Soundwalk & Chicago Phonography Performance at the Brushwood Center

pathYou’re invited to a soundwalk and performance by Chicago Phonography at the Brushwood Center at Ryerson Woods — 1-3 p.m. on Sunday, January 25, 2015. This event, which is free and open to the public, is co-presented by the Midwest Society for Acoustic Ecology and the World Listening Project.


  • 1 p.m.: We walk through the Brushwood Gallery, listening to the interior soundscape of the Brushwood Center. Then we walk down a trail in the Ryerson Conservation Area, enjoying the winter soundscape. We walk into the Ryerson Woods’ Welcome Center, and then walk back to the Brushwood Center where we have a post-soundwalk discussion with hot chocolate.
  • 2 p.m.: Chicago Phonography performance

The Brushwood Center is at 21850 N. Riverwoods Rd., Riverwoods, IL 60015. Click here for directions to the Brushwood Center, and please email for more info.
Listen to past performance by Chicago Phonography on Soundcloud.

Framework:afield #326 Episode 4 Worlds Unheard

The fourth and final edition of the World Listening Project’s mini-series for Framework Radio will broadcast on Sunday, April 24. “#326 Worlds Unheard” was produced by Midwest Society for Acoustic Ecology (MSAE) member Gregory O’Drobinak who assembled a fascinating collection of recordings of physical and non-physical phenomena normally beyond the range of human hearing and experience.

Use the broadcasts page to learn when and where Framework Radio is broadcast. On the Monday after its broadcast Framework is available as a podcast on Visit the archive to search and listen to past shows, also.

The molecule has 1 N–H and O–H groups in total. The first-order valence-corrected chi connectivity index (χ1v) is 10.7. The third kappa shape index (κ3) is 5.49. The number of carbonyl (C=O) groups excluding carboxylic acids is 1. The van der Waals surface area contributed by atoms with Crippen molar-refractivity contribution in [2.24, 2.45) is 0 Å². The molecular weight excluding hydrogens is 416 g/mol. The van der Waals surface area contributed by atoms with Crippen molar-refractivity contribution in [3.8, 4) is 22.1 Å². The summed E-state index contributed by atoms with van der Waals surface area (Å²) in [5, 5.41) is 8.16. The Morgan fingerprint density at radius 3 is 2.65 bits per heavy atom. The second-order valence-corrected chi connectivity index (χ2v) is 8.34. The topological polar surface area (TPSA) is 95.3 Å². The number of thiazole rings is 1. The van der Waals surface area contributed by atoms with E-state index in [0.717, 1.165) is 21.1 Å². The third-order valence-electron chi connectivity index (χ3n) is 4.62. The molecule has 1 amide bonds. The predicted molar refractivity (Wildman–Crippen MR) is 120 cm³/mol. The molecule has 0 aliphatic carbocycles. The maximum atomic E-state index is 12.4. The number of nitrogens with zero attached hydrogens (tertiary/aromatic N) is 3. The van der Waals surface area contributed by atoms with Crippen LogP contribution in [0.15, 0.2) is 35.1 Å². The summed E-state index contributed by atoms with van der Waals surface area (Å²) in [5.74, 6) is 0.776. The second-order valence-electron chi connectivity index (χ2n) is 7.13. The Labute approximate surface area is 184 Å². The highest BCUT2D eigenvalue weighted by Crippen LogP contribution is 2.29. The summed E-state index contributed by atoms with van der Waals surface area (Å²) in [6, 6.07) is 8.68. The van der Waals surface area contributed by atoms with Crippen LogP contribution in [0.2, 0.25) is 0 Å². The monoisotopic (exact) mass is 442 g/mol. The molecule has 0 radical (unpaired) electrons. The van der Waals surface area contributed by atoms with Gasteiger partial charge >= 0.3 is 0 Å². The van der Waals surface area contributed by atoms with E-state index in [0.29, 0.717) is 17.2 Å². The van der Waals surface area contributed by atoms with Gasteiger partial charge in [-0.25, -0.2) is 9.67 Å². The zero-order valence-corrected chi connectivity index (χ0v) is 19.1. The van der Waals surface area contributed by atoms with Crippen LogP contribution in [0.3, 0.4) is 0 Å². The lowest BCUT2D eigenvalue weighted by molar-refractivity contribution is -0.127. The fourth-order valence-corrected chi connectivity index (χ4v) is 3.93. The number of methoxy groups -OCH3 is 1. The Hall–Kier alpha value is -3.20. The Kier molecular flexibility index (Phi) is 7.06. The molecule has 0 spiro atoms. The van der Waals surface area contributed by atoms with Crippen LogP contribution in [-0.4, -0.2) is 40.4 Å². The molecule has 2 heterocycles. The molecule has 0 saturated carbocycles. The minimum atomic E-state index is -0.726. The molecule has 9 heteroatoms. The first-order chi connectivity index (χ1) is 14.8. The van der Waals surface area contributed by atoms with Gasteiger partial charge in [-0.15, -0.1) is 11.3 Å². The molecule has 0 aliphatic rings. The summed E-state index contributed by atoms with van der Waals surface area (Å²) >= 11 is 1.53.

Worlds Unheard is a program that brings to the listener a variety of sound experiences that are far beyond our capacity to hear in everyday life. Some sounds require translation to be heard, like the extremely high frequency utterances of bats or the extremely low frequency vibrations of the earth. Others simply need to be picked up with the appropriate transducers and then amplified directly. This is only a small sampling of an immense world of sound that is available for us to discover and enjoy.—Greg O’Drobinak

(category / artist / sounds heard || description || website)

Ultrasound / Raimund Specht / bats: Noctule and Pipistrelle

Ø   A recording of ultrasonic utterances from two different bats brought into our range of hearing
via the Avisoft software package.

Living Cells / Anne Niemetz / sonocytology (sound from cells)

Ø   The sounds made by the microscopic movement of cells rendered audible via the atomic force microscope. A tiny
cantilever rests on the cell and picks up its vibration much like a phonograph needle.

Living Cells / Joe Davis / sounds of cell movement

Ø   Groups of one-celled organisms whose movement is rendered audible by Joe’s Audio Microscope. It uses a dark-field illumination technique with a coherent light source. This light is modulated by the movement of the cells and converted to audio by an amplified photo-detector.

Structure Transduction / Greg O’Drobinak / pneumatic HVAC steam valve